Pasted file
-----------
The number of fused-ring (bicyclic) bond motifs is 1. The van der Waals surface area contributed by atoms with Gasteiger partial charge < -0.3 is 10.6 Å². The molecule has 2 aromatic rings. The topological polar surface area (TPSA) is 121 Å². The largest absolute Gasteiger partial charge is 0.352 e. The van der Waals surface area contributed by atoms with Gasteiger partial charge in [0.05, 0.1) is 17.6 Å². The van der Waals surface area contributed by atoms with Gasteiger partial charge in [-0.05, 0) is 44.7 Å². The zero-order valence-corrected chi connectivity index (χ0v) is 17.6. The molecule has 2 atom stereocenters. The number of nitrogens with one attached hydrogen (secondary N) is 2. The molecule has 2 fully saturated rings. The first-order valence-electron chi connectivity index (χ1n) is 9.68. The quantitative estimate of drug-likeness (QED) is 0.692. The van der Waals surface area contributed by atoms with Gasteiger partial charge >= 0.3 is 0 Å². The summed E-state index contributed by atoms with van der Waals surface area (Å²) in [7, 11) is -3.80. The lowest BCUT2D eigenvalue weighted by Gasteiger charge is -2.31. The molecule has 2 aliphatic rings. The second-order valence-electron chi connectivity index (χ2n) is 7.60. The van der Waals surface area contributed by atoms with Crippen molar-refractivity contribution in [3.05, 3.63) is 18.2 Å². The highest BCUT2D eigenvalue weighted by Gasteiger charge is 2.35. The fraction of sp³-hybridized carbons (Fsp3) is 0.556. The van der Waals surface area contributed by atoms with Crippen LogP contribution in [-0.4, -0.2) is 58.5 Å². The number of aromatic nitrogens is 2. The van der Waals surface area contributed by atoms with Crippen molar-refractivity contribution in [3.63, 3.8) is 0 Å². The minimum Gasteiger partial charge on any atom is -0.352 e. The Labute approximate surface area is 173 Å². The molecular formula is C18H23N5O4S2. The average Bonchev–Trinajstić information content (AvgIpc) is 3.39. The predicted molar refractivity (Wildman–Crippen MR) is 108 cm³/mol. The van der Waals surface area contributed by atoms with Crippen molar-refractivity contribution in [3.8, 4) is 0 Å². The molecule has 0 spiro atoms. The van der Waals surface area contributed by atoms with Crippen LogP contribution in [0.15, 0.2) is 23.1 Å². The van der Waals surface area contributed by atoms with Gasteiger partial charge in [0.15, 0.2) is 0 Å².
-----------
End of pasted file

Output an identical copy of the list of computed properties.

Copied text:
The number of fused-ring (bicyclic) bond motifs is 1. The van der Waals surface area contributed by atoms with Gasteiger partial charge < -0.3 is 10.6 Å². The molecule has 2 aromatic rings. The topological polar surface area (TPSA) is 121 Å². The largest absolute Gasteiger partial charge is 0.352 e. The van der Waals surface area contributed by atoms with Gasteiger partial charge in [0.05, 0.1) is 17.6 Å². The van der Waals surface area contributed by atoms with Gasteiger partial charge in [-0.05, 0) is 44.7 Å². The zero-order valence-corrected chi connectivity index (χ0v) is 17.6. The molecule has 2 atom stereocenters. The number of nitrogens with one attached hydrogen (secondary N) is 2. The molecule has 2 fully saturated rings. The first-order valence-electron chi connectivity index (χ1n) is 9.68. The quantitative estimate of drug-likeness (QED) is 0.692. The van der Waals surface area contributed by atoms with Gasteiger partial charge >= 0.3 is 0 Å². The summed E-state index contributed by atoms with van der Waals surface area (Å²) in [7, 11) is -3.80. The lowest BCUT2D eigenvalue weighted by Gasteiger charge is -2.31. The molecule has 2 aliphatic rings. The second-order valence-electron chi connectivity index (χ2n) is 7.60. The van der Waals surface area contributed by atoms with Crippen molar-refractivity contribution in [3.05, 3.63) is 18.2 Å². The highest BCUT2D eigenvalue weighted by Gasteiger charge is 2.35. The fraction of sp³-hybridized carbons (Fsp3) is 0.556. The van der Waals surface area contributed by atoms with Crippen LogP contribution in [-0.4, -0.2) is 58.5 Å². The number of aromatic nitrogens is 2. The van der Waals surface area contributed by atoms with Crippen molar-refractivity contribution in [3.63, 3.8) is 0 Å². The minimum Gasteiger partial charge on any atom is -0.352 e. The Labute approximate surface area is 173 Å². The molecular formula is C18H23N5O4S2. The average Bonchev–Trinajstić information content (AvgIpc) is 3.39. The predicted molar refractivity (Wildman–Crippen MR) is 108 cm³/mol. The van der Waals surface area contributed by atoms with Crippen molar-refractivity contribution in [3.8, 4) is 0 Å². The molecule has 0 spiro atoms. The van der Waals surface area contributed by atoms with Crippen LogP contribution in [0.15, 0.2) is 23.1 Å². The van der Waals surface area contributed by atoms with Gasteiger partial charge in [0.15, 0.2) is 0 Å².